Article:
EPOR

Gene Summary

Gene:EPOR; erythropoietin receptor
Aliases: EPO-R
Location:19p13.2
Summary:This gene encodes the erythropoietin receptor which is a member of the cytokine receptor family. Upon erythropoietin binding, this receptor activates Jak2 tyrosine kinase which activates different intracellular pathways including: Ras/MAP kinase, phosphatidylinositol 3-kinase and STAT transcription factors. The stimulated erythropoietin receptor appears to have a role in erythroid cell survival. Defects in the erythropoietin receptor may produce erythroleukemia and familial erythrocytosis. Dysregulation of this gene may affect the growth of certain tumors. Alternate splicing results in multiple transcript variants.[provided by RefSeq, May 2010]
Databases:VEGA, OMIM, HGNC, Ensembl, GeneCard, Gene
Protein:erythropoietin receptor
Source:NCBIAccessed: 11 March, 2017

Ontology:

What does this gene/protein do?
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Pathways:What pathways are this gene/protein implicaed in?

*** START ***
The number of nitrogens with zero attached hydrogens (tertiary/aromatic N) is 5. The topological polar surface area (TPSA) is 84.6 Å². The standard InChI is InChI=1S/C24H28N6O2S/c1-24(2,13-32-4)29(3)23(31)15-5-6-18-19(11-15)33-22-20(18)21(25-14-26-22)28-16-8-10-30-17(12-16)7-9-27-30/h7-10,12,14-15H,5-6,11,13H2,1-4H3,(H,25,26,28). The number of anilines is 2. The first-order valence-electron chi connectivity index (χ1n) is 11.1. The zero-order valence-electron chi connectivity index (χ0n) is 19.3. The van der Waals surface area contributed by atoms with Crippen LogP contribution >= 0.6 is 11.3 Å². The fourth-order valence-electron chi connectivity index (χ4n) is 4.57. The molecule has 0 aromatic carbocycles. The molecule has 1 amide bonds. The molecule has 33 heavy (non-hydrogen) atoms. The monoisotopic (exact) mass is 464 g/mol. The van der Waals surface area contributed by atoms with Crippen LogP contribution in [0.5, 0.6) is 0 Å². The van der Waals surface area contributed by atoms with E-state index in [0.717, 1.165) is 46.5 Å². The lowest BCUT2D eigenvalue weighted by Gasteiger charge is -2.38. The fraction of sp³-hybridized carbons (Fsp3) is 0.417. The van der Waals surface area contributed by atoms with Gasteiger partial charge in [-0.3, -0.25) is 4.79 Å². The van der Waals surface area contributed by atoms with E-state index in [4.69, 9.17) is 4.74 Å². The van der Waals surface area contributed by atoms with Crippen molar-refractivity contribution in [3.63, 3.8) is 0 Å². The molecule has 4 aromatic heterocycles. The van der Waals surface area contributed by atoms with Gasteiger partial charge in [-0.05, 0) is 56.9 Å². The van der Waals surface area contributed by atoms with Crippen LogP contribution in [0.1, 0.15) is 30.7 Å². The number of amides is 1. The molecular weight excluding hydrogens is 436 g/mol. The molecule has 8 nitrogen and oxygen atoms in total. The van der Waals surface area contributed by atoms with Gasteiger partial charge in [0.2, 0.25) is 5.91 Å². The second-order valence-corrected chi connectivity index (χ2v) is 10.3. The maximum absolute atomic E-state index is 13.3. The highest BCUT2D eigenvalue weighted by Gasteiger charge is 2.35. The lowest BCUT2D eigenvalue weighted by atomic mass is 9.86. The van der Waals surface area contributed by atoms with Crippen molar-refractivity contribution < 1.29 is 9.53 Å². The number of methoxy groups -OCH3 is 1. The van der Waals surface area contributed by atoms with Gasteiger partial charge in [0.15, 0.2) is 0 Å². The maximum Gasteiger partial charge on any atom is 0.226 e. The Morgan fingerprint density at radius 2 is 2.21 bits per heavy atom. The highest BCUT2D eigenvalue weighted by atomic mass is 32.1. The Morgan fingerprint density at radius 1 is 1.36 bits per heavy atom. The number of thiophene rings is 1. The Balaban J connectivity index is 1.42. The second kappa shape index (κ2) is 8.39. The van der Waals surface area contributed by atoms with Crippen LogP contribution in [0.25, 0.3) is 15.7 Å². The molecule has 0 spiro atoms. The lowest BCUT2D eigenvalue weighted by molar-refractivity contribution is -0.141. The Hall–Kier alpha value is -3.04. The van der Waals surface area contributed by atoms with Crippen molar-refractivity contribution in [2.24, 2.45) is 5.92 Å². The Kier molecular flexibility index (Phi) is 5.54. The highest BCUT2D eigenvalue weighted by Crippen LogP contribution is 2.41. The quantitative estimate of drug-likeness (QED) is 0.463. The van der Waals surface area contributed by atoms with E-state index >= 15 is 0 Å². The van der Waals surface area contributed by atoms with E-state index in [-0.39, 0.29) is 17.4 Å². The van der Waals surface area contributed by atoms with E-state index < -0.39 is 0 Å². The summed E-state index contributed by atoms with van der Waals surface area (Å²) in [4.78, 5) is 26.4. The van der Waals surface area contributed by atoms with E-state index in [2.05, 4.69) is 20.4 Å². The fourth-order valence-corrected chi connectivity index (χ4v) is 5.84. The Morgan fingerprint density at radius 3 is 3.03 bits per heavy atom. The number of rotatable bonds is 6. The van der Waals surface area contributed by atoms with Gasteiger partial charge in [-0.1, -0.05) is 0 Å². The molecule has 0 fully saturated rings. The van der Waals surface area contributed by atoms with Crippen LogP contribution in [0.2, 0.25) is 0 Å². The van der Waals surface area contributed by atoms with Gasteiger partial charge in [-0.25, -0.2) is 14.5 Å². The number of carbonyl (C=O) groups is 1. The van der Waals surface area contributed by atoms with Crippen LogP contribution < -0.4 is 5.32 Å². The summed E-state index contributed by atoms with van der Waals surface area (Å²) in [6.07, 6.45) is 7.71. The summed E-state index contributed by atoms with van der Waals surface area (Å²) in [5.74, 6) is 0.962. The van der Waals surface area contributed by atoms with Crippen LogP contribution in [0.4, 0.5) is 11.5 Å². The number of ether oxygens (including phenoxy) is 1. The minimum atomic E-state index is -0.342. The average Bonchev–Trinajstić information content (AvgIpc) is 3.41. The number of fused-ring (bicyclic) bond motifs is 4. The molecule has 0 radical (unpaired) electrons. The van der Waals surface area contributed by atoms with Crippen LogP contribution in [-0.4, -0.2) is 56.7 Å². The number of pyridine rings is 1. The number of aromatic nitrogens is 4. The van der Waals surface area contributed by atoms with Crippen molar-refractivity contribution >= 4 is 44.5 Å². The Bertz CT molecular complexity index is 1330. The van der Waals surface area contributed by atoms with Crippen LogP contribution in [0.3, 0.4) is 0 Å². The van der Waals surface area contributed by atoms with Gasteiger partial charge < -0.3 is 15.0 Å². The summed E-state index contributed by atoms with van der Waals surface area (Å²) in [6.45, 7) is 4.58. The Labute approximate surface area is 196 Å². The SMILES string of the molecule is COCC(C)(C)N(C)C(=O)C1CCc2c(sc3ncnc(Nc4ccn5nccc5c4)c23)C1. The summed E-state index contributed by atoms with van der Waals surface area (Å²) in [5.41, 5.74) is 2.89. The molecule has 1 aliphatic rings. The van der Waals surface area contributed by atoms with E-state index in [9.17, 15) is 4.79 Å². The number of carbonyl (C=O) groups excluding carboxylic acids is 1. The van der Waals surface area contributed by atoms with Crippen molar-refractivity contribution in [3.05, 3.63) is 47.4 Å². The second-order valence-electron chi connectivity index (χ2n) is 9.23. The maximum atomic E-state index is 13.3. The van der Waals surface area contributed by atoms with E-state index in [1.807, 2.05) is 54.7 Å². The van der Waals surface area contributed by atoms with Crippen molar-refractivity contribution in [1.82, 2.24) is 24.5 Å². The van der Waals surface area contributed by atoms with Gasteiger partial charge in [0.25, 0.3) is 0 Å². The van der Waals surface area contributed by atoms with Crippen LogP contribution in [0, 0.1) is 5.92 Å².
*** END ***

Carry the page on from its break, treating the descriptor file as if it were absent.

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Cancer Overview

Research Indicators

Publications Per Year (1992-2017)
Graph generated 11 March 2017 using data from PubMed using criteria.

Literature Analysis

Mouse over the terms for more detail; many indicate links which you can click for dedicated pages about the topic.

  • Recombinant Proteins
  • Young Adult
  • JAK2
  • United Kingdom
  • Viral Envelope Proteins
  • Adolescents
  • Immunohistochemistry
  • p38 Mitogen-Activated Protein Kinases
  • Up-Regulation
  • STAT5 Transcription Factor
  • Messenger RNA
  • Transcription
  • Survival Rate
  • Transfection
  • Virus Integration
  • Erythropoietin
  • Base Sequence
  • Childhood Cancer
  • Molecular Sequence Data
  • Western Blotting
  • Trans-Activators
  • Breast Cancer
  • Thrombocythemia, Essential
  • Polycythemia Vera
  • Mutation
  • Neoplastic Cell Transformation
  • Cell Proliferation
  • Receptors, Erythropoietin
  • Risk Factors
  • Chromosome 19
  • von Hippel-Lindau Disease
  • Stromal Cells
  • Vestibular Diseases
  • Xenograft Models
  • Phosphorylation
  • Leukemic Gene Expression Regulation
  • Cervical Cancer
  • RTPCR
  • Cancer Gene Expression Regulation
  • Gene Expression
Tag cloud generated 11 March, 2017 using data from PubMed, MeSH and CancerIndex

Specific Cancers (4)

Data table showing topics related to specific cancers and associated disorders. Scope includes mutations and abnormal protein expression.

Note: list is not exhaustive. Number of papers are based on searches of PubMed (click on topic title for arbitrary criteria used).